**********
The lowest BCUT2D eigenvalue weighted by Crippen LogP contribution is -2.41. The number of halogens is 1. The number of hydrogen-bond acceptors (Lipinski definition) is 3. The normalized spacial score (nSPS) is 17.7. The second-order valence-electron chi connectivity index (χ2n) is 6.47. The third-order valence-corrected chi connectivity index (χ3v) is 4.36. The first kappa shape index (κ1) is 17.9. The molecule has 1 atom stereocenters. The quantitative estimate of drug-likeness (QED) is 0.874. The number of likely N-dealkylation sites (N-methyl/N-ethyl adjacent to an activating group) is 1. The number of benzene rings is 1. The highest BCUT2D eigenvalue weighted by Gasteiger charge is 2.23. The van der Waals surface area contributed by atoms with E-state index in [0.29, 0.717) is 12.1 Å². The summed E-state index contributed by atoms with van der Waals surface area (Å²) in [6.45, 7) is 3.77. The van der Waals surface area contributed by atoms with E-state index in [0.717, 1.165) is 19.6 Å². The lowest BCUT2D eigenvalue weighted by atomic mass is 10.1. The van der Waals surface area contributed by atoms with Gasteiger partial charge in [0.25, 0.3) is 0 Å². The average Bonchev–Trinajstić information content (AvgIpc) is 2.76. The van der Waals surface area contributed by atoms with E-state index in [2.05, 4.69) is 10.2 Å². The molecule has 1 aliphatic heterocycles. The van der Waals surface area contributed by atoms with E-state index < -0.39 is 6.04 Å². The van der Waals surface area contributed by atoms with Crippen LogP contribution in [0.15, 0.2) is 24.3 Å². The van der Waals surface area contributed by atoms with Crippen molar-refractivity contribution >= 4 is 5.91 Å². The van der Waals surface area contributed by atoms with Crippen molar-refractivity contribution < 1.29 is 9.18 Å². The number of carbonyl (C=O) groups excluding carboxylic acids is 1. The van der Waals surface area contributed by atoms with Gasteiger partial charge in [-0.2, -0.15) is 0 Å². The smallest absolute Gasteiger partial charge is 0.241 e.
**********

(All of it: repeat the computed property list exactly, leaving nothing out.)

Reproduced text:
The lowest BCUT2D eigenvalue weighted by Crippen LogP contribution is -2.41. The number of halogens is 1. The number of hydrogen-bond acceptors (Lipinski definition) is 3. The normalized spacial score (nSPS) is 17.7. The second-order valence-electron chi connectivity index (χ2n) is 6.47. The third-order valence-corrected chi connectivity index (χ3v) is 4.36. The first kappa shape index (κ1) is 17.9. The molecule has 1 atom stereocenters. The quantitative estimate of drug-likeness (QED) is 0.874. The number of likely N-dealkylation sites (N-methyl/N-ethyl adjacent to an activating group) is 1. The number of benzene rings is 1. The highest BCUT2D eigenvalue weighted by Gasteiger charge is 2.23. The van der Waals surface area contributed by atoms with E-state index in [0.29, 0.717) is 12.1 Å². The summed E-state index contributed by atoms with van der Waals surface area (Å²) in [6.45, 7) is 3.77. The van der Waals surface area contributed by atoms with E-state index in [0.717, 1.165) is 19.6 Å². The lowest BCUT2D eigenvalue weighted by atomic mass is 10.1. The van der Waals surface area contributed by atoms with Gasteiger partial charge in [0.25, 0.3) is 0 Å². The average Bonchev–Trinajstić information content (AvgIpc) is 2.76. The van der Waals surface area contributed by atoms with E-state index in [2.05, 4.69) is 10.2 Å². The molecule has 1 aliphatic heterocycles. The van der Waals surface area contributed by atoms with E-state index < -0.39 is 6.04 Å². The van der Waals surface area contributed by atoms with Crippen LogP contribution in [0.15, 0.2) is 24.3 Å². The van der Waals surface area contributed by atoms with Crippen molar-refractivity contribution >= 4 is 5.91 Å². The van der Waals surface area contributed by atoms with Crippen molar-refractivity contribution < 1.29 is 9.18 Å². The number of carbonyl (C=O) groups excluding carboxylic acids is 1. The van der Waals surface area contributed by atoms with Gasteiger partial charge in [-0.2, -0.15) is 0 Å². The smallest absolute Gasteiger partial charge is 0.241 e.